Leveraging ability-to-pay data to provide patients with access to appropriate financial counseling, balance discounts, or payment plans.

Using your online billing and payment channel to enable patients to pre-authorize payments before treatment, enroll in payment plans, or receive balance discounts.  For example, you could offer an early-pay discount on pre-authorized payments made through your EBPP platform to encourage patient self-service and increase the adoption of online billing.

Using IVR automated phone messaging to provide patients that have gone through financial advocacy with a summary “bill” of their financial obligation and a simple, self-service way to pay the balance due.

Making co-pay at the time of service mandatory.  And then standardizing your retail collection program with a single tracking system.  Point-of-service credit card readers are increasingly offered as an add-on to many EBPP platforms.  That technology automates transaction processing and posting and gives you the tools to send patients a digital patient statement they can access online.

3). Post-Encounter Billing

Comprehensive pre-treatment collection programs help minimize bad debt before it negatively affects your balance sheet.  But this is healthcare we’re talking about.  And whether it’s for an ER visit or an encounter that can’t wait weeks while financing is worked out, sometimes pre-treatment collection just isn’t feasible.

For those occasions, it’s equally important that you have a strong post-encounter billing strategy in place too.  That includes stuff like:

Using a statement processing solution that features clear, simple, concise patient statements that reduce patient phone-calls to your service center and accelerate payment.  And efficient, USPS NCOA-enabled print and mail practices that reduce undeliverable mail.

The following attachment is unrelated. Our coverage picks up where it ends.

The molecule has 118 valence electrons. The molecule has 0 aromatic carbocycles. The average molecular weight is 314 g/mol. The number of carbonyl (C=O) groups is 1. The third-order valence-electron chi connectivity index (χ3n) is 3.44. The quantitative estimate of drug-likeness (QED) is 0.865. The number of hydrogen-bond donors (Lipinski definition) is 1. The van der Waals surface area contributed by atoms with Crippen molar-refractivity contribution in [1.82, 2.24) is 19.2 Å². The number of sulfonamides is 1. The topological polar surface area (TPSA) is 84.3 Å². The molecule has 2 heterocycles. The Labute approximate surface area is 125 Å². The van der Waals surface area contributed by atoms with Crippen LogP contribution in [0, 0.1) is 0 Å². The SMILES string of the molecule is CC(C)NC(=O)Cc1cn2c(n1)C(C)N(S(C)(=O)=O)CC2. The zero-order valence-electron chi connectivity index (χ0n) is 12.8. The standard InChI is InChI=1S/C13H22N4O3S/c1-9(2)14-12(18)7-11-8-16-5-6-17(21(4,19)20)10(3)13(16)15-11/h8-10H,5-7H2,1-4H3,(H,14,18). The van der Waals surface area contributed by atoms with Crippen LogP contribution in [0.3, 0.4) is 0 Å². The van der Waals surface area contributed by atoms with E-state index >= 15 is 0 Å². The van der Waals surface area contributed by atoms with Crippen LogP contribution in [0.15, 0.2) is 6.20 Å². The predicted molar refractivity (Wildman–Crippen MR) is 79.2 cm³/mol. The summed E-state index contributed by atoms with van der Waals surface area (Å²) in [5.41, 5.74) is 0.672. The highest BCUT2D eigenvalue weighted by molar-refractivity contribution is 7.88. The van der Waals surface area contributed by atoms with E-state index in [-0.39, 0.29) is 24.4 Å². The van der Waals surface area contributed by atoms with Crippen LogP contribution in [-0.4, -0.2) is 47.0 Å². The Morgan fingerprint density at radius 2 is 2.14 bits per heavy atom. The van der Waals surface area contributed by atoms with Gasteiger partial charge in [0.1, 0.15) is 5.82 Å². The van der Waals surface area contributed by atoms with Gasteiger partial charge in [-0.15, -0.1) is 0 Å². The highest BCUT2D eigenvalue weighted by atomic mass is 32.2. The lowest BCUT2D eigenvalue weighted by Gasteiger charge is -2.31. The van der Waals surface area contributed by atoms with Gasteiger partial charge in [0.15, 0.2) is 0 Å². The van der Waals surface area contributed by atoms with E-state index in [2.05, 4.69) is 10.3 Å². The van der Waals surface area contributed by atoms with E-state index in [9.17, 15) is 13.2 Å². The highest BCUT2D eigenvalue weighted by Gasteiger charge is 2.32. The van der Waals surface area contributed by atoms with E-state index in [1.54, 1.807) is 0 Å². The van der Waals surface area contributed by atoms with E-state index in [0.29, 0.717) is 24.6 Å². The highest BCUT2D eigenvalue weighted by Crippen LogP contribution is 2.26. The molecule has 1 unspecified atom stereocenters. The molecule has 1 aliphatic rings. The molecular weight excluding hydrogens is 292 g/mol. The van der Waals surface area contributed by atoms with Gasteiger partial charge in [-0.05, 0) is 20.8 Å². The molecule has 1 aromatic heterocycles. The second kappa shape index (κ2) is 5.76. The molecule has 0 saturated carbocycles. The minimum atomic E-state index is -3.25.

Improving the effectiveness of your patient statements with an early-out billing program that gives dedicated, hands-on attention to accounts in the post-encounter period that’s optimal for managing bad debt.

Using online billing and payment technology to give patients a fast, anytime/anywhere, self-service payment option that speeds collections.

Featuring online – or including with your patient statements - clear billing instructions, Frequently Asked Questions, and multiple ways (phone, secure messaging on your EBPP platform, or in person) for patients to get in touch with your staff if they have questions.  

Want to learn more about how smart billing technology can help you beat the bad debt monster?  Check out our free online billing and payment whitepaper, The New Rules of Patient EBPP, for tips and tricks that’ll help put your revenue cycle on the fast-track.

What patient collection strategies do you use to help control bad debt?